WASHINGTON – Confidence in the U.S. job market has rebounded to roughly a normal level from its record low after the Great Recession, a trend that could help boost the economy.
Americans increasingly feel they could find a new job if necessary, according to the results of the 2012 General Social Survey, a long-standing poll of public opinion. And fear of being laid off dropped last year from its 2010 peak to roughly its average for the 35 years the question has been asked.
The percentage of Americans who said it would be somewhat or very easy to find a job if they lost theirs rose to 54 per cent last year from 46 per cent in 2010. The 2010 figure was the lowest since 1983, when the United States was also emerging from a deep recession. On average in the survey’s history, about 58 per cent of respondents have said it would be very or somewhat easy to find a job.
As layoffs have declined, fewer Americans fear losing their job. Last year, 11 per cent of adults thought it was somewhat or very likely that they’d lose theirs. That was down from a record-high 16 per cent in 2010. And it matches the 11 per cent average the survey has found since it began asking the question.
Americans may be feeling even more secure now than when the survey was taken last year. The number of layoffs fell in January to the lowest level in the 12 years the government has tracked the data. Fewer people are seeking unemployment benefits.
And employers have stepped up hiring, though the job gains slowed in March. Employers added nearly 2.2 million jobs in 2012, an average of about 180,000 a month. That’s enough to slowly lower the unemployment rate.
Even though the rate remains high at 7.6 per cent, greater confidence among those who have a job could encourage more consumer spending and boost economic growth.
“If you’re not afraid of being laid off, you’re going to spend more of your money,” said Drew Matus, an economist at UBS.
The General Social Survey has been conducted roughly every two years since 1972. The survey is a project of the independent research organization NORC at the University of Chicago, with primary funding from the National Science Foundation.
From mid-March through September last year, 1,975 adults were asked about their financial situation and their feelings about the job market. The survey’s margin of error was plus or minus 2.2 percentage points. The results were only recently made available.
The survey found that confidence in the economy varied by education. Those with college degrees felt more job security than those with less education. And since the recession ended in June 2009, Americans with a college education have reported greater improvement in confidence than have those with high school degrees or less.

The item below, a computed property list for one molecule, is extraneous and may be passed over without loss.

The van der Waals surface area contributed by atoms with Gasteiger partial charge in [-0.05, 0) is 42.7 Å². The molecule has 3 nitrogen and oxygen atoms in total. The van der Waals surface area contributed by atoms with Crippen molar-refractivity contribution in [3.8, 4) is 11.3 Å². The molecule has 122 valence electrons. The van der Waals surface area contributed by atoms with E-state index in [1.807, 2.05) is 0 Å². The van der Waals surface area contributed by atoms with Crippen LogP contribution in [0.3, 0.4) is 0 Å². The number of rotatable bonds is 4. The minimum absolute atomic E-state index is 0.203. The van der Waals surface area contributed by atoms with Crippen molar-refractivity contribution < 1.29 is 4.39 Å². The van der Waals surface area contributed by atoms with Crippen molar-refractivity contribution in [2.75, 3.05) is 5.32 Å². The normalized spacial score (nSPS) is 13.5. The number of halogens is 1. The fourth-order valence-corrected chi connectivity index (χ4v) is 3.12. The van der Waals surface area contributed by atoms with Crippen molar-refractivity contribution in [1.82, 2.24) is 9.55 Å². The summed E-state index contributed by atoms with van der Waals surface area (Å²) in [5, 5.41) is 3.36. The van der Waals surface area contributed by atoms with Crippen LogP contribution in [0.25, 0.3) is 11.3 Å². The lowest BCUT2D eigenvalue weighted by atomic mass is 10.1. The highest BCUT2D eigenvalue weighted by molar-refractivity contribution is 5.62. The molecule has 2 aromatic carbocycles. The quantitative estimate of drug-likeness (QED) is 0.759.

Only 6 per cent of college-educated Americans said in 2012 that it was somewhat or very likely that they’d lose their job. That was down from 10 per cent in 2010.
Those with high school degrees were also more confident in 2012: Twelve per cent of this group feared losing their job, down from 19 per cent two years earlier.
But Americans with less than a high school degree reported little change: 26 per cent felt it was somewhat or very likely they would be laid off in 2012, about on par with the 29 per cent who felt so in 2010.
On whether it would be somewhat or very easy to find another job, 59 per cent of those with college degrees said so, up from 52 per cent in 2010. Among high school graduates, that figure rose to 53 per cent last year from 43 per cent in 2010.
Those without a high school degree still lack confidence: Only 40 per cent said it would be somewhat or very easy to find new work, essentially unchanged from the 41 per cent who said so in 2010.
Among the survey’s other findings:
— Fewer Americans say their financial situation has worsened in the past few years, though the proportion remains high. A record 37 per cent of Americans in 2010 said their finances had deteriorated. In 2012, that figure fell to 30 per cent, still the second-highest on record.
— More Americans define themselves as in the “lower class” than at any time since 1972. A record 8 per cent classified themselves as lower class in 2012, the same as in 2010. That compares with the record low of 4 per cent in 1985.
— The proportion of Americans who expect their children to be somewhat or much worse off financially than they are was 20 per cent in 2012, compared with 18 per cent in 2010. The figure is slightly below the record level of 22 per cent in 1996.
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